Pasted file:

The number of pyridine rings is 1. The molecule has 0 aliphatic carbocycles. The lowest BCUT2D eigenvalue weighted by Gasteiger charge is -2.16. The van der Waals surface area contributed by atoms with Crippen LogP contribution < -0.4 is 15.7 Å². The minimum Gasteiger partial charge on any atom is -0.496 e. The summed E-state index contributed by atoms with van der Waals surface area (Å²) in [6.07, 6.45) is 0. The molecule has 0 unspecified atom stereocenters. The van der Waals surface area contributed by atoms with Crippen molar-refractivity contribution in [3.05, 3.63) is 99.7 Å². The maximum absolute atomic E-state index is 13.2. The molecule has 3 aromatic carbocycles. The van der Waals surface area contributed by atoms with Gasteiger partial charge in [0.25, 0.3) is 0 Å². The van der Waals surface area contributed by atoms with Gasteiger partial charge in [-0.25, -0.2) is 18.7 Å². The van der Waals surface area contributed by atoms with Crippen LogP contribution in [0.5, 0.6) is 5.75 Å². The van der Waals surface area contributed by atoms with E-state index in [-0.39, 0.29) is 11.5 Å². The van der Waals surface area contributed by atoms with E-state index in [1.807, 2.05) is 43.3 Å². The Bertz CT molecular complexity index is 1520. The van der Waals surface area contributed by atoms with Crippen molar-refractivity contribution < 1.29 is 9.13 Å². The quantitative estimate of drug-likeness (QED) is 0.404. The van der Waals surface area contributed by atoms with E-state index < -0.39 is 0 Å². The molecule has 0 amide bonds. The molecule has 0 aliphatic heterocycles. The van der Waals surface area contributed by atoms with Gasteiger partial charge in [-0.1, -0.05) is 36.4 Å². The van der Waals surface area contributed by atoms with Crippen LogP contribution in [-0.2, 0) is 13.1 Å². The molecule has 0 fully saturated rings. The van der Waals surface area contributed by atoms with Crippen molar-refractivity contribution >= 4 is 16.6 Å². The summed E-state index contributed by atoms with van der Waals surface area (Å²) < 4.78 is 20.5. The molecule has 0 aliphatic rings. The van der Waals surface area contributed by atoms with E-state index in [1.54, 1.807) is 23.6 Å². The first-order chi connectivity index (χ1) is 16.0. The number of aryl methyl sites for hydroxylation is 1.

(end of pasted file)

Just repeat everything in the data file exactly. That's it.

The number of pyridine rings is 1. The molecule has 0 aliphatic carbocycles. The lowest BCUT2D eigenvalue weighted by Gasteiger charge is -2.16. The van der Waals surface area contributed by atoms with Crippen LogP contribution < -0.4 is 15.7 Å². The minimum Gasteiger partial charge on any atom is -0.496 e. The summed E-state index contributed by atoms with van der Waals surface area (Å²) in [6.07, 6.45) is 0. The molecule has 0 unspecified atom stereocenters. The van der Waals surface area contributed by atoms with Crippen molar-refractivity contribution in [3.05, 3.63) is 99.7 Å². The maximum absolute atomic E-state index is 13.2. The molecule has 3 aromatic carbocycles. The van der Waals surface area contributed by atoms with Gasteiger partial charge in [0.25, 0.3) is 0 Å². The van der Waals surface area contributed by atoms with Gasteiger partial charge in [-0.25, -0.2) is 18.7 Å². The van der Waals surface area contributed by atoms with Crippen LogP contribution in [0.5, 0.6) is 5.75 Å². The van der Waals surface area contributed by atoms with E-state index in [-0.39, 0.29) is 11.5 Å². The van der Waals surface area contributed by atoms with E-state index in [1.807, 2.05) is 43.3 Å². The Bertz CT molecular complexity index is 1520. The van der Waals surface area contributed by atoms with Crippen molar-refractivity contribution < 1.29 is 9.13 Å². The quantitative estimate of drug-likeness (QED) is 0.404. The van der Waals surface area contributed by atoms with E-state index < -0.39 is 0 Å². The molecule has 0 amide bonds. The molecule has 0 aliphatic heterocycles. The van der Waals surface area contributed by atoms with Gasteiger partial charge in [-0.1, -0.05) is 36.4 Å². The van der Waals surface area contributed by atoms with Crippen LogP contribution in [-0.2, 0) is 13.1 Å². The molecule has 0 fully saturated rings. The van der Waals surface area contributed by atoms with Crippen molar-refractivity contribution >= 4 is 16.6 Å². The summed E-state index contributed by atoms with van der Waals surface area (Å²) < 4.78 is 20.5. The molecule has 0 aliphatic rings. The van der Waals surface area contributed by atoms with E-state index in [1.54, 1.807) is 23.6 Å². The first-order chi connectivity index (χ1) is 16.0. The number of aryl methyl sites for hydroxylation is 1.